I don’t use Twitter, but I have a lot more confidence with Musk at the Helm to open the free expression space that was remarkably driven out by Government manipulation and deranged forces from the ‘radical’ left mainly driven top-down from the WEF.

    Liked by 1 person

    1. That’s Musk’s version of the story. From what I’ve read, most of the independent reviews of the records he dumped concluded it was much ado about nothing. But I’ll admit I haven’t made any effort to study it. I will note that the old management never tried to ban links to competitors or threatened to suspend accounts for mentioning those other services, as Musk has done a few times since he took over. I never had to worry about something I tweeted getting me suspended until recently.

      To be sure, there were a lot of issues with the old Twitter. But the service basically worked, and we had a lot of options on how to use it. Musk has capriciously and chaotically torn most of it down. Killing the auto-sharing and widget features, which basically provided free advertising for the service, seems self defeating, but has become par for the course in recent months.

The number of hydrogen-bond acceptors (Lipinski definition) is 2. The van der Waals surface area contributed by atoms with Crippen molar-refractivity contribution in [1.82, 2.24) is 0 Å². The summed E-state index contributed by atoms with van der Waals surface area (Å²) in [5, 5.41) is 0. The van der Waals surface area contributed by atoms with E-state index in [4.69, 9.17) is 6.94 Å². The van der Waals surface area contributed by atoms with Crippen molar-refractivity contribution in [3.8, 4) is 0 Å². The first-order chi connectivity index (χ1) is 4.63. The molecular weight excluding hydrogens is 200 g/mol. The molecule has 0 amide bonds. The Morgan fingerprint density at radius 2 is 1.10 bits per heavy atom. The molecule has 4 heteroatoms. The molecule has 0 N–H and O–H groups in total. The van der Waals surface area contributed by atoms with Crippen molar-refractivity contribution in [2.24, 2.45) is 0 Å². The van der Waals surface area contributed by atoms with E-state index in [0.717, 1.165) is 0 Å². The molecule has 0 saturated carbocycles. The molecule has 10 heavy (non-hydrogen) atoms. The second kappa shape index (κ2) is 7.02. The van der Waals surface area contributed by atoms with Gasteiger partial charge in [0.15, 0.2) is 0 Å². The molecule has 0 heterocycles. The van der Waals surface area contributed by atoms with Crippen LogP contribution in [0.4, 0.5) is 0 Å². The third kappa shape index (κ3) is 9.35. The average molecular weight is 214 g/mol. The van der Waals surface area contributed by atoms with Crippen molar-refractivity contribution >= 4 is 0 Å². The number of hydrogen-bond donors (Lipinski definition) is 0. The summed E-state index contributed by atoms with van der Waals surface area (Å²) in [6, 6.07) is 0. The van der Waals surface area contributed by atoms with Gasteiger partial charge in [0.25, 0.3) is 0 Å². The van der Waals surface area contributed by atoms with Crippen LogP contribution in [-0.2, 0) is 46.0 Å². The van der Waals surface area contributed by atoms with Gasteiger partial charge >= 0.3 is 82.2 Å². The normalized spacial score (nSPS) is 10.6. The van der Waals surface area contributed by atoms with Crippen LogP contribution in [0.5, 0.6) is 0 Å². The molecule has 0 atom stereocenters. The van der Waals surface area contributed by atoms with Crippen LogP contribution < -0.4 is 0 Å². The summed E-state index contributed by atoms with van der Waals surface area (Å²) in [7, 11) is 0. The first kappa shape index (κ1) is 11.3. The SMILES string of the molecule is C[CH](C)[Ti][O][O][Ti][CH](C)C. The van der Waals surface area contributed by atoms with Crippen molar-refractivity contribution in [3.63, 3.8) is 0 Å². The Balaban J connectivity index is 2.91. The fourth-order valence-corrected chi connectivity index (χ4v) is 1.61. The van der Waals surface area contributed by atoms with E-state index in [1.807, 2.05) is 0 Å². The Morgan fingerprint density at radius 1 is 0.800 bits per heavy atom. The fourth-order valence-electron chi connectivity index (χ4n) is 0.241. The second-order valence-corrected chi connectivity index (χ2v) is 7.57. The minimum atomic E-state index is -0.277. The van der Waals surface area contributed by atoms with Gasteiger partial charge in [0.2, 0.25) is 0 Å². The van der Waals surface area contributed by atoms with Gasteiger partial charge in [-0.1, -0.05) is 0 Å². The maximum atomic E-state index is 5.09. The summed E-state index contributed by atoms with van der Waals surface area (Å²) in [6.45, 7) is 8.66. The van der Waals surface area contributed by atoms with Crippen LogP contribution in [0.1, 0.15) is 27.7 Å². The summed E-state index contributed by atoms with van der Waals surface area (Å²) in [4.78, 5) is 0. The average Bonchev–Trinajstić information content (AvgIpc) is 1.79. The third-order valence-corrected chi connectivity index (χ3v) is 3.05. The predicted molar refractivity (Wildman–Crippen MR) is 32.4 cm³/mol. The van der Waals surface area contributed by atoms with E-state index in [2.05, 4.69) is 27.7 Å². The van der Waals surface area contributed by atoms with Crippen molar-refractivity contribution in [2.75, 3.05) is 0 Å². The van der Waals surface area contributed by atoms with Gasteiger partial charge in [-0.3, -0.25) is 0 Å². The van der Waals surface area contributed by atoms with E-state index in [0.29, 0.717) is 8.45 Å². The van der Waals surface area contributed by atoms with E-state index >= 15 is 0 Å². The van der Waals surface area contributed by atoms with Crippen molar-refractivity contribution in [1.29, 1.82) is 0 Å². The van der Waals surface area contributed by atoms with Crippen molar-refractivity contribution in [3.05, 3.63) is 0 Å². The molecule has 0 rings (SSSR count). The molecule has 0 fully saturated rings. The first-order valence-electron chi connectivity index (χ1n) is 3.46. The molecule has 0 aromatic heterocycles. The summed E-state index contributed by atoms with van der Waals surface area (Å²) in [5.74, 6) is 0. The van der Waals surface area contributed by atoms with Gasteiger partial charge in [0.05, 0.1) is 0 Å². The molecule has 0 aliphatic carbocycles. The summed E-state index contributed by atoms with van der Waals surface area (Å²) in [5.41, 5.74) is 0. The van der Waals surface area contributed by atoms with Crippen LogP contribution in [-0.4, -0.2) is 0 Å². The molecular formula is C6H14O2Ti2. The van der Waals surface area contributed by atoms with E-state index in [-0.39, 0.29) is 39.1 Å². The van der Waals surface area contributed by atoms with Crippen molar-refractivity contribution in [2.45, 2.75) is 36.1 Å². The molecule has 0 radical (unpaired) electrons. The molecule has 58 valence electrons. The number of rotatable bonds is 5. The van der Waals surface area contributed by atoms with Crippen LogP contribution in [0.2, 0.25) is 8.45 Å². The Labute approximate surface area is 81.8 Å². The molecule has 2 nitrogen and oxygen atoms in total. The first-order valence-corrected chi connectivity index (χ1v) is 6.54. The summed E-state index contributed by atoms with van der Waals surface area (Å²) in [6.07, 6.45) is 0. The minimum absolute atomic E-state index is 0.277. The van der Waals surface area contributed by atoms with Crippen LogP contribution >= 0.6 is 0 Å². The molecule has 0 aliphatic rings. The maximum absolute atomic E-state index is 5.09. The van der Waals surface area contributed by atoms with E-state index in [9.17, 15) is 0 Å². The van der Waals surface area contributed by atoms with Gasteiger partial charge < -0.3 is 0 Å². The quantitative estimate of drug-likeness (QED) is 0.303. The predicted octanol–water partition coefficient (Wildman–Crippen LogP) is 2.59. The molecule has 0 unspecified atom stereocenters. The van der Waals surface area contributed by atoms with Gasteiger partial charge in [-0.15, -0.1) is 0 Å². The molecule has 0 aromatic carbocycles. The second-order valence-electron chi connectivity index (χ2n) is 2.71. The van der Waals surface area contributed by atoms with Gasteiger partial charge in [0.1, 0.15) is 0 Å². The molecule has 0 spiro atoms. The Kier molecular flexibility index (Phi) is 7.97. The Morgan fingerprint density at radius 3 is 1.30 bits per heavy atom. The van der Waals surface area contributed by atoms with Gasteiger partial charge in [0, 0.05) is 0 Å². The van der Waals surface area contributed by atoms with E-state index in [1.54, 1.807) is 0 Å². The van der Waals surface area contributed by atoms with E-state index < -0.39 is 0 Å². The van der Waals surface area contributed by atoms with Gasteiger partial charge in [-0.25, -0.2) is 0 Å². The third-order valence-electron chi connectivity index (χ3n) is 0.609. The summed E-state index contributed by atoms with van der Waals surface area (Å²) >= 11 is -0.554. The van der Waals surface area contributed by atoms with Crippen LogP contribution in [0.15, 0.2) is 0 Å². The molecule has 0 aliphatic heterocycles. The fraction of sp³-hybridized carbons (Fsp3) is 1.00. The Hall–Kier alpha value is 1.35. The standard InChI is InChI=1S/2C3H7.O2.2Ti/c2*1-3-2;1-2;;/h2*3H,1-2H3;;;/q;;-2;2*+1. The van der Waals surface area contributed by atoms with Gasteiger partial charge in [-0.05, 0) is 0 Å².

So ideology aside, the service is far less usable for me today than it was in October. When I say “deterioration”, that’s what I mean.

      Liked by 1 person

      1. ‘Never tried to ban links’, only the the President of the United States!
        What things has Musk done? What tweet got you suspended from Tweeter under Musk’s authority?

        I’m certain Musk changed the services to make it more equilibria. Self-advertising eradication seems good.
        I haven’t read anything that makes me think it it isn’t a disservice to promoting public open forum or what Musk set out to do.

        Liked by 1 person

        1. He is just about the only High-up corporate who I have trust in. Everything about his ideas on AI to what he is able to do. He has a great sense of humour and has at his core ‘Freedom of Speech’. He is one of a kind. I haven’t seen it at that level.


          1. Have you seen him on Bill Maher just published one day ago?
            Is that someone who you wouldn’t admire in his attitude, instincts and attitude towards everything that is happening?